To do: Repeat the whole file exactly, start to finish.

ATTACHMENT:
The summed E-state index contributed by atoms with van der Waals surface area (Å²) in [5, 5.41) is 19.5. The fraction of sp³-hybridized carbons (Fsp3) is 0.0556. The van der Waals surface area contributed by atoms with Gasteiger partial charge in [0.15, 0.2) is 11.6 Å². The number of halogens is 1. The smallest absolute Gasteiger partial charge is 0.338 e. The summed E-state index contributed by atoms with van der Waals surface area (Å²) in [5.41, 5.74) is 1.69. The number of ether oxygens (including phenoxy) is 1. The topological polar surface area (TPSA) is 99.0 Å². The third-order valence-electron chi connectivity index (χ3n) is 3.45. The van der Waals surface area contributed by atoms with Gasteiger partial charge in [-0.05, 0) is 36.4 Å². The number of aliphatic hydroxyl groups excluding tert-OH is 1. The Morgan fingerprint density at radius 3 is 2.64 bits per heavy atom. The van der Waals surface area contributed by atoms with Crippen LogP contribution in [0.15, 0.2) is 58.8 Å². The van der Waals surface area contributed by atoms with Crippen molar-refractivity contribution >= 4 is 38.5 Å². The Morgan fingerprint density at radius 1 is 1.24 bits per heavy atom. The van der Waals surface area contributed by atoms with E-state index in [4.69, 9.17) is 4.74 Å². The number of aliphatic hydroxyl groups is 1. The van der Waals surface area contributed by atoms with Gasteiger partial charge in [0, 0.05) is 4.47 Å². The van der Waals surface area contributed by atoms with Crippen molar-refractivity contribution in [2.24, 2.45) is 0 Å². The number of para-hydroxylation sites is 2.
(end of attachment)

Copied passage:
The summed E-state index contributed by atoms with van der Waals surface area (Å²) in [5, 5.41) is 19.5. The fraction of sp³-hybridized carbons (Fsp3) is 0.0556. The van der Waals surface area contributed by atoms with Gasteiger partial charge in [0.15, 0.2) is 11.6 Å². The number of halogens is 1. The smallest absolute Gasteiger partial charge is 0.338 e. The summed E-state index contributed by atoms with van der Waals surface area (Å²) in [5.41, 5.74) is 1.69. The number of ether oxygens (including phenoxy) is 1. The topological polar surface area (TPSA) is 99.0 Å². The third-order valence-electron chi connectivity index (χ3n) is 3.45. The van der Waals surface area contributed by atoms with Gasteiger partial charge in [-0.05, 0) is 36.4 Å². The number of aliphatic hydroxyl groups excluding tert-OH is 1. The Morgan fingerprint density at radius 3 is 2.64 bits per heavy atom. The van der Waals surface area contributed by atoms with Crippen LogP contribution in [0.15, 0.2) is 58.8 Å². The van der Waals surface area contributed by atoms with Crippen molar-refractivity contribution >= 4 is 38.5 Å². The Morgan fingerprint density at radius 1 is 1.24 bits per heavy atom. The van der Waals surface area contributed by atoms with E-state index in [4.69, 9.17) is 4.74 Å². The number of aliphatic hydroxyl groups is 1. The van der Waals surface area contributed by atoms with Gasteiger partial charge in [0, 0.05) is 4.47 Å². The van der Waals surface area contributed by atoms with Crippen molar-refractivity contribution in [2.24, 2.45) is 0 Å². The number of para-hydroxylation sites is 2.